May 13, 2006

Abstract for my Stanford talk

I've completed the first draft of the talk I'm going to give at the IEET's Human Enhancement Technologies and Human Rights conference at Stanford in a couple of weeks. The topic for my panel is "From Human Rights to the Rights of Persons," and I'll be speaking on Saturday May 27 at 4:30 alongside Jeff Medina and Martine Rothblatt.

The title of my presentation is, "All Together Now: Developmental and ethical considerations for biologically uplifting non-human animals." Here's the abstract in its current form:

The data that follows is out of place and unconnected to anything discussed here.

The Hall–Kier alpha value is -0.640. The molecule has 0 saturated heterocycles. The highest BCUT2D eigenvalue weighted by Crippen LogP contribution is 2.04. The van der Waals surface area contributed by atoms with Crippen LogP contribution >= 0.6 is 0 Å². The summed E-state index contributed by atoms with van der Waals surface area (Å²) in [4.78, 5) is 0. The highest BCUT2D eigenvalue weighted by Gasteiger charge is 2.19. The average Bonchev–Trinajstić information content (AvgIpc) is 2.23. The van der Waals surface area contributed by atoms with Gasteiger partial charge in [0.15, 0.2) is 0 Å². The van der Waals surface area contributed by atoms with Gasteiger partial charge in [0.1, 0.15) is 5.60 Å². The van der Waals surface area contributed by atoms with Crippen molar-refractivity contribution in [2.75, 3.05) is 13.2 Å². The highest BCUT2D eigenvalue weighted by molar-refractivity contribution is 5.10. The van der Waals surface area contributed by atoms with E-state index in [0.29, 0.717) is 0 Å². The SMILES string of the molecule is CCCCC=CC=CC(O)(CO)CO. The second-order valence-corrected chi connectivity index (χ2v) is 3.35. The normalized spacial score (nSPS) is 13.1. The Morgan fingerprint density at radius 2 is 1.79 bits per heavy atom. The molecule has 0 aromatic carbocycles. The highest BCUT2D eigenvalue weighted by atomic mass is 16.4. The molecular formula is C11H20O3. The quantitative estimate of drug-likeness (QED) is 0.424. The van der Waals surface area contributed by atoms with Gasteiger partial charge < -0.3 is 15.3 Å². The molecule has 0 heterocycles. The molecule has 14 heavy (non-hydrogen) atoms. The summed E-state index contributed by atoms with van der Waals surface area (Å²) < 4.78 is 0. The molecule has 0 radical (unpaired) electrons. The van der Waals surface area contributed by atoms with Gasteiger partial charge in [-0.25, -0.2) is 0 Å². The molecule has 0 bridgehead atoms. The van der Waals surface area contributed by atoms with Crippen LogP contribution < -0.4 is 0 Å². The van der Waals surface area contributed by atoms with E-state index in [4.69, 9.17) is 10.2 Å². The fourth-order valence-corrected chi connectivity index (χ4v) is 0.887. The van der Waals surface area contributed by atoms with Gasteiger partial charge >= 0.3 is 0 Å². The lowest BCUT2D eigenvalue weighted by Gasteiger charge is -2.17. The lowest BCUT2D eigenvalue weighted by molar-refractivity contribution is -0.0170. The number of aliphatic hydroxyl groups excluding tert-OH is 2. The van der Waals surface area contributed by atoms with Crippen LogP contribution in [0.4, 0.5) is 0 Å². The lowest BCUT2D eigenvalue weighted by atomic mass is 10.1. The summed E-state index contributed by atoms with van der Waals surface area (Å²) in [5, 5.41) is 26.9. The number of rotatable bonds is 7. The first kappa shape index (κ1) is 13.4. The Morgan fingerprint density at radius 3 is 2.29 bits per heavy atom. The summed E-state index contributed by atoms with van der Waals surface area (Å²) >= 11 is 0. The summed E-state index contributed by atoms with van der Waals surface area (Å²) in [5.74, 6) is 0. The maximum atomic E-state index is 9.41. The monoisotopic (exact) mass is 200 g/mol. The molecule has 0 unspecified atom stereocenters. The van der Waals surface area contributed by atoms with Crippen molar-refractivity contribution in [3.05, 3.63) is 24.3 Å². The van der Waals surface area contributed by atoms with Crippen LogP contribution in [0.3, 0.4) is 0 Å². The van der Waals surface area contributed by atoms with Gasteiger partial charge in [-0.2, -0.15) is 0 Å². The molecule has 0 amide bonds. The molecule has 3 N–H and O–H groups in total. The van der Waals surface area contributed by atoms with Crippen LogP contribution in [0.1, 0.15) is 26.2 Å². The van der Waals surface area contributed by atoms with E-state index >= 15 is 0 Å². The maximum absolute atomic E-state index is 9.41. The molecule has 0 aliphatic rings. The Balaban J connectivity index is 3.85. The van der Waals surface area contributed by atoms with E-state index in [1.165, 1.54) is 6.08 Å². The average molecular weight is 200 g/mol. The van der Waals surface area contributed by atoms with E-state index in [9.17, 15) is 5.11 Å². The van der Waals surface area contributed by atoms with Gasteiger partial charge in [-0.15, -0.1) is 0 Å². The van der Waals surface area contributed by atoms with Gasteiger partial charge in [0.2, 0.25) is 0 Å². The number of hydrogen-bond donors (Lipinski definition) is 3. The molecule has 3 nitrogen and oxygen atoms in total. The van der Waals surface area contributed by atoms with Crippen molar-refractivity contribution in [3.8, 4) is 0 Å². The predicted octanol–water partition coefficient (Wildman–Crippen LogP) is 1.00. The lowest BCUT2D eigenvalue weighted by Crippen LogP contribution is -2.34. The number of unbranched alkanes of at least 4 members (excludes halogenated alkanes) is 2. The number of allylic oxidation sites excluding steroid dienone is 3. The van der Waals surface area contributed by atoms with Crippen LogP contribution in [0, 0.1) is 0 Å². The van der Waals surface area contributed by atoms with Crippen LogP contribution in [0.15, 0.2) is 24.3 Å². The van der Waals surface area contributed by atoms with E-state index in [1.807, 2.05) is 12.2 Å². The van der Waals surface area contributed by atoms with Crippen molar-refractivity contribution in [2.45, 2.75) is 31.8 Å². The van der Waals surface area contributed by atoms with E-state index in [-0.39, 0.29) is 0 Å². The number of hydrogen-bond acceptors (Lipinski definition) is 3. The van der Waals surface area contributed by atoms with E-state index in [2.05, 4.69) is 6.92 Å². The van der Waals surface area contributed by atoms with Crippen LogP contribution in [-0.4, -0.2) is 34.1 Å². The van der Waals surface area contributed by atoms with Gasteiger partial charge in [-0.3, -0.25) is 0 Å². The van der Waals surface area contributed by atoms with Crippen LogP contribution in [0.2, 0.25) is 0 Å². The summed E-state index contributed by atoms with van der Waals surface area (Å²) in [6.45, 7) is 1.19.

As the potential for enhancement technologies migrates from the theoretical to the practical, a difficult and important decision will be imposed upon human civilization, namely the issue as to whether or not we are morally obligated to biologically enhance non-human animals and bring them along with us into advanced cybernetic and postbiological existence. There will be no middle road that can be taken; we will either have to leave animals in their current evolved state or bring as many sentient creatures along with ourselves into an advanced post-Darwinian mode of being. A strong case can be made that life and civilizations on Earth have already been following this general tendency and that animal uplift will be a logical and inexorable developmental stage along this continuum of progress. But tendency does not imply right; more properly, given the potential expanse of legal personhood status to other sentient species, it will follow that what is good and desirable for Homo sapiens will also be good and desirable for other sapient species. If it can be shown that enhancement and postbiological existence is good and desirable for humans, and conversely that ongoing existence in a Darwinian state of nature is inherently undesirable, then we can assume that we have both the moral imperative and assumed consent to uplift non-human animals.

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